Figure 5.
 
Time course of the effect of wearing spherical lenses on top of astigmatic lenses, compared with wearing spherical lenses alone or astigmatic lenses alone: (A) +6- and −6-D lenses; (B) +3 and −3-D lenses. The astigmatic lenses did not noticeably impair compensation for either positive or negative lenses. Each curve is the average of results in seven or eight eyes, except for the +6-D lens alone (n = 12) and the −6-D lens alone (n = 11). The eyes wearing only astigmatic lenses are from a different experiment than those of Figure 4 .
Figure 6.
 
Summary of data for groups of chicks wearing spherical lenses alone or in combination with astigmatic lenses. (A) The spherical lenses had similar effects on both refractive error and vitreous chamber depth, whether or not in they were worn in combination with the astigmatic lenses. The eyes wearing astigmatic lenses alone were more hyperopic and had shorter vitreous chambers than the untreated fellow eyes. (B) The spectacle lens compensation was associated with similar changes in choroidal thickness and ocular elongation, whether or not the spherical lenses were worn in combination with the astigmatic lenses. The vertical error bars of the contralateral eye do not appear, because they are smaller than the symbol. (n = 6 for each group, except for eyes wearing astigmatic lenses alone and for their untreated fellow eyes, for which n = 16 in (A) and n = 22 in (B). The eyes represented are the WTR and ATR eyes in Figure 4 , except for five eyes omitted because ultrasound measurements were not available.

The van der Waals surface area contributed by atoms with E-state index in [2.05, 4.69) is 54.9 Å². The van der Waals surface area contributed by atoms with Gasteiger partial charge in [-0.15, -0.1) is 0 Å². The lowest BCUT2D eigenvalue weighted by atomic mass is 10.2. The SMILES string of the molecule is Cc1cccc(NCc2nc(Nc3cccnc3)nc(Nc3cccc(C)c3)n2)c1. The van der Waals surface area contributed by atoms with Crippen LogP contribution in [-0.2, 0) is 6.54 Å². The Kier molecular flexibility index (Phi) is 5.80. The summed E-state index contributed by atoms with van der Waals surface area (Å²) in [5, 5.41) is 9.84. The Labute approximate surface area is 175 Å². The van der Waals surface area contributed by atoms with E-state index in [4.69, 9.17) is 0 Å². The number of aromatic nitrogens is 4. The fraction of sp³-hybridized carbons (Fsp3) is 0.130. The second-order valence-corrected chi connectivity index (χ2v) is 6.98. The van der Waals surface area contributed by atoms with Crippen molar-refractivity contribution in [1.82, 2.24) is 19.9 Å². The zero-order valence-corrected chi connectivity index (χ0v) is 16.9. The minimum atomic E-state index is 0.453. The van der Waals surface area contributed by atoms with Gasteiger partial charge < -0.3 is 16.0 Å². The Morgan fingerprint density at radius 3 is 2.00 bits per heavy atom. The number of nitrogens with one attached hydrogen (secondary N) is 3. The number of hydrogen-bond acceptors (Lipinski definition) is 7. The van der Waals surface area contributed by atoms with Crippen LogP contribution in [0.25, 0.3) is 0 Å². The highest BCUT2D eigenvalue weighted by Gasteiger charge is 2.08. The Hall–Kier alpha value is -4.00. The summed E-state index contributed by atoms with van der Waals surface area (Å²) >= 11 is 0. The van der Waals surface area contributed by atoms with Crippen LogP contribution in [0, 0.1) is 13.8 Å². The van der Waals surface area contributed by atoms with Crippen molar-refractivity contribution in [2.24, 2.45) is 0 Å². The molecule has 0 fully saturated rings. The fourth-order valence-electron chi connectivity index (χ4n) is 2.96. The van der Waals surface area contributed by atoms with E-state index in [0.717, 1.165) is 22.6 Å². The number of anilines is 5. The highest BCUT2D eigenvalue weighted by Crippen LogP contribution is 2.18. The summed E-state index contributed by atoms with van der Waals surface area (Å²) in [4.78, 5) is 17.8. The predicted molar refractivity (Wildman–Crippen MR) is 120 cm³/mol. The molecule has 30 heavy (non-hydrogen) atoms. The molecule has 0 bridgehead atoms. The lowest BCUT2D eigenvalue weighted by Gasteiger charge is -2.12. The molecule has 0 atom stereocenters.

Figure 6.
 
Summary of data for groups of chicks wearing spherical lenses alone or in combination with astigmatic lenses. (A) The spherical lenses had similar effects on both refractive error and vitreous chamber depth, whether or not in they were worn in combination with the astigmatic lenses. The eyes wearing astigmatic lenses alone were more hyperopic and had shorter vitreous chambers than the untreated fellow eyes. (B) The spectacle lens compensation was associated with similar changes in choroidal thickness and ocular elongation, whether or not the spherical lenses were worn in combination with the astigmatic lenses. The vertical error bars of the contralateral eye do not appear, because they are smaller than the symbol. (n = 6 for each group, except for eyes wearing astigmatic lenses alone and for their untreated fellow eyes, for which n = 16 in (A) and n = 22 in (B). The eyes represented are the WTR and ATR eyes in Figure 4 , except for five eyes omitted because ultrasound measurements were not available.